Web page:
So, yeah, I'm not going to run a store. But if I did, it would be like Meh. And here's the way Meh works. They have one product a day. That's it. You don't even know what it is. You have to, like, go there at midnight and find out what they're selling today. One thing, daily deal, usually at like, an unbelievable price. I've said this before: I'm half-worried that they're, like, stealing these things — and I don't know if me endorsing it like this makes me complicit in a crime, because when you're selling, like, a $120 stereo for $14... usually it's like that scene in Goodfellas, where they're selling cigarettes out of the back of the truck.

[laughter]

But what they really do, the other thing they do, is they concentrate on making everything real funny, the descriptions of the products are real funny, they have funny videos every day, and I really do get the feeling that they'd be happy if you just go there and check them out every day and you never buy anything.

That's like the gimmick, or the thing, it's like: Here's the product. Buy? Or meh? And you can just, like, type MEH, and then they're like, well, that guy didn't like that. So my thanks to them.

On the guests for Talk Show 2016

John Gruber John Gruber

So, last year was a little different than in previous years, because we had an actual special guest. What happened was, the back story on it, is it was a week before WWDC, and I still hadn't asked anybody to be on the show. And I was putting it off, because I kind of had it in my head that I kind of wanted to see if I could get Phil [Schiller, worldwide marketing at Apple]. And I put it off, because I didn't want to hear no. And it was like, a week before, and I was all "Well, this is ridiculous. I'll just ask."

And so, I sent an email to Steve Dowling. And I said: "Look, this is probably ridiculous, and so just feel free to say no. But: I do this show every year, and I think it would be really cool, I think it would work really well if Phil Schiller came on, and the day after the keynote, and we could talk about it, and nerd out, and go into detail that you can't get into in a keynote."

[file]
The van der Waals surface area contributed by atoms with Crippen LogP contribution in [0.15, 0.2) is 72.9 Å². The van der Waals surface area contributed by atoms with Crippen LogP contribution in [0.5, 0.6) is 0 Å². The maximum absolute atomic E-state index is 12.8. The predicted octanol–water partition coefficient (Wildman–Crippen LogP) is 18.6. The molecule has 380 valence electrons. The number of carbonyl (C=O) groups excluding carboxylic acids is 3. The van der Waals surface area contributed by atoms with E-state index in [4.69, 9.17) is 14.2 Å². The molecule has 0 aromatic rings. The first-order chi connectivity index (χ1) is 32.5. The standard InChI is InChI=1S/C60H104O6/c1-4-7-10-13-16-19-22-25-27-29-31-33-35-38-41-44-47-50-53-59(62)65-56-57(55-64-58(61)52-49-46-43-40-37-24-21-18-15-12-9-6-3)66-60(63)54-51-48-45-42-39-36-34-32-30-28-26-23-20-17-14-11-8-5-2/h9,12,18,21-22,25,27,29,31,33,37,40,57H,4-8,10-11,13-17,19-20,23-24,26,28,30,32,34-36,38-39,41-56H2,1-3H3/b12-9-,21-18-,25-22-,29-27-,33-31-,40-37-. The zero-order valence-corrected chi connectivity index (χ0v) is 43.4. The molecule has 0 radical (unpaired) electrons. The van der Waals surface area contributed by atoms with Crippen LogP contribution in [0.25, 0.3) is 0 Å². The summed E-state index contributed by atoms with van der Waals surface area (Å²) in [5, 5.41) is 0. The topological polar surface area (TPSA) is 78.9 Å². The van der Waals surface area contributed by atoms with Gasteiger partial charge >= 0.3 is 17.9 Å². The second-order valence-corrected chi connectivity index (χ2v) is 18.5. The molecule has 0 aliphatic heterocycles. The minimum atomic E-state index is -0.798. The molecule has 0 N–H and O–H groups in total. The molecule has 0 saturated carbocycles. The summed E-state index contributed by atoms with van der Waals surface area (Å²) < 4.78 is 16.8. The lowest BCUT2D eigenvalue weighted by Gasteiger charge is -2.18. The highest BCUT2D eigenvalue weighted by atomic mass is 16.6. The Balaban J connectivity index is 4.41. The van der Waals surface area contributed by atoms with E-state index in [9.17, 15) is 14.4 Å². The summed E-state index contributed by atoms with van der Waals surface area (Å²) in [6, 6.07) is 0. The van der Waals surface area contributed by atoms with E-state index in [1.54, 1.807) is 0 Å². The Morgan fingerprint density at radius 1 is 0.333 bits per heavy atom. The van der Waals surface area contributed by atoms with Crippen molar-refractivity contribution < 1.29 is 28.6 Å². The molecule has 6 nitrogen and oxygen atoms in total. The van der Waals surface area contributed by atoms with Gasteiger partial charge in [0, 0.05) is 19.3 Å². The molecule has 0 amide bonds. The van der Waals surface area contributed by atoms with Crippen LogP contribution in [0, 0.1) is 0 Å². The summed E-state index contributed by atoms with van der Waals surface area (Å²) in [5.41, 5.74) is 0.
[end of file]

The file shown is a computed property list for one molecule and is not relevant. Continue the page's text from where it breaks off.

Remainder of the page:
And he wrote back, and all he said was "Not ridiculous. Let's talk tomorrow." And next thing you know, a week later, Phil Schiller was screwing around, not coming out behind the [laughs] curtain, and making me wonder whether, like, maybe he went to the bathroom? Maybe we miscommunicated on what the cues were going to be. And it was GREAT! I mean, I don't know how many people were here last year?

[big cheers]

It really was great. It was the best time I've had on stage in my life, and then I watched the video, and I didn't even really die watching myself. I was like, "Oh, this is actually pretty good!"

And it ended, and it was a big surprise, we kept it under wraps, everybody seemed pleasantly surprised and it just made it all the more fun. And then, the show's over, and I go backstage, and people are like, "Wow, that was great, I can't believe it, that was amazing, that was amazing." And I start meeting people, and it was about three minutes — three or four minutes after the end of the show — when the first person came up and said: "Well, you're really going to have a hard time topping that next year!"

[laughter]

Annnd, I thought "Wow! That did... not occur to me, because this... this week has been a blur, like, I really just asked a week ago, and then we set this up, and I've been thinking up questions, uh... and you're right!"

And there's only so far up I can go, you know, there's only so many different ways that we could go up. And so, one of these years, it is absolutely going to be the case that it is not as good a guest as the year before. I mean, one of these times, it really is going to be John Moltz coming out.

[laughter and some awwws]

And that'll be great! And we'll have a good show. I mean, there might be more people leaving to go to the open bar mid-show — which you can do by the way, please! Really, run up a good tab, we're good here.

But! This is not that year. This year, I think it's a little better.

So, this year, how do you top Phil Schiller? Here's how. Ladies and gentlemen, please give a warm welcome to... Phil Schiller...

[bemused groans from the audience]

And! Craig Federighi.

[Huge applause and cheers as Federighi and Schiller enter, shake hands, sit on the couch.]


Craig Federighi

Wow!